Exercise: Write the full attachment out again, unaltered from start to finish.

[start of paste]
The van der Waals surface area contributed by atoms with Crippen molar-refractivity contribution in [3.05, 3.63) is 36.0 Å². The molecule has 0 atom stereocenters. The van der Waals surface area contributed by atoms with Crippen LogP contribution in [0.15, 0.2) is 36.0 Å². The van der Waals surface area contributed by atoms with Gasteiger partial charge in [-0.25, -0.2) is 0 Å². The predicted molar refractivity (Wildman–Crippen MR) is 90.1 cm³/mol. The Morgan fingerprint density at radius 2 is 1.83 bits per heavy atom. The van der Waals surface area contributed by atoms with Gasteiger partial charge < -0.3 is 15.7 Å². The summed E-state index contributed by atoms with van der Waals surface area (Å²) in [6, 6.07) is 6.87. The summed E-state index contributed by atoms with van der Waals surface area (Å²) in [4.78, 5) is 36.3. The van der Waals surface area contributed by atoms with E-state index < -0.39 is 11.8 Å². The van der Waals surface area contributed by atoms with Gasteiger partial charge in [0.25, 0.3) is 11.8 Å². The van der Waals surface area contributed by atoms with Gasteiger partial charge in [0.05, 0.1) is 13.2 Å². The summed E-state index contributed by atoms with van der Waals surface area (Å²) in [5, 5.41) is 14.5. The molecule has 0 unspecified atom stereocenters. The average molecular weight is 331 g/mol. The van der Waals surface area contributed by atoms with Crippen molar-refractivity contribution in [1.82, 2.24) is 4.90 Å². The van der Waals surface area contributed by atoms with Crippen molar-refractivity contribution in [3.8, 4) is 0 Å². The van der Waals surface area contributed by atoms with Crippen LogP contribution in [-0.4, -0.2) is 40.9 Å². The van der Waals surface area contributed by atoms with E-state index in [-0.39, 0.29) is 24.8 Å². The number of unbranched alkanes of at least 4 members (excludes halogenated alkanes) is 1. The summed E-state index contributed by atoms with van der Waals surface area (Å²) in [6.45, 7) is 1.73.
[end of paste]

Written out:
The van der Waals surface area contributed by atoms with Crippen molar-refractivity contribution in [3.05, 3.63) is 36.0 Å². The molecule has 0 atom stereocenters. The van der Waals surface area contributed by atoms with Crippen LogP contribution in [0.15, 0.2) is 36.0 Å². The van der Waals surface area contributed by atoms with Gasteiger partial charge in [-0.25, -0.2) is 0 Å². The predicted molar refractivity (Wildman–Crippen MR) is 90.1 cm³/mol. The Morgan fingerprint density at radius 2 is 1.83 bits per heavy atom. The van der Waals surface area contributed by atoms with Gasteiger partial charge < -0.3 is 15.7 Å². The summed E-state index contributed by atoms with van der Waals surface area (Å²) in [6, 6.07) is 6.87. The summed E-state index contributed by atoms with van der Waals surface area (Å²) in [4.78, 5) is 36.3. The van der Waals surface area contributed by atoms with E-state index < -0.39 is 11.8 Å². The van der Waals surface area contributed by atoms with Gasteiger partial charge in [0.25, 0.3) is 11.8 Å². The van der Waals surface area contributed by atoms with Gasteiger partial charge in [0.05, 0.1) is 13.2 Å². The summed E-state index contributed by atoms with van der Waals surface area (Å²) in [5, 5.41) is 14.5. The molecule has 0 unspecified atom stereocenters. The average molecular weight is 331 g/mol. The van der Waals surface area contributed by atoms with Crippen molar-refractivity contribution in [1.82, 2.24) is 4.90 Å². The van der Waals surface area contributed by atoms with Crippen molar-refractivity contribution in [3.8, 4) is 0 Å². The van der Waals surface area contributed by atoms with Crippen LogP contribution in [-0.4, -0.2) is 40.9 Å². The van der Waals surface area contributed by atoms with E-state index in [-0.39, 0.29) is 24.8 Å². The number of unbranched alkanes of at least 4 members (excludes halogenated alkanes) is 1. The summed E-state index contributed by atoms with van der Waals surface area (Å²) in [6.45, 7) is 1.73.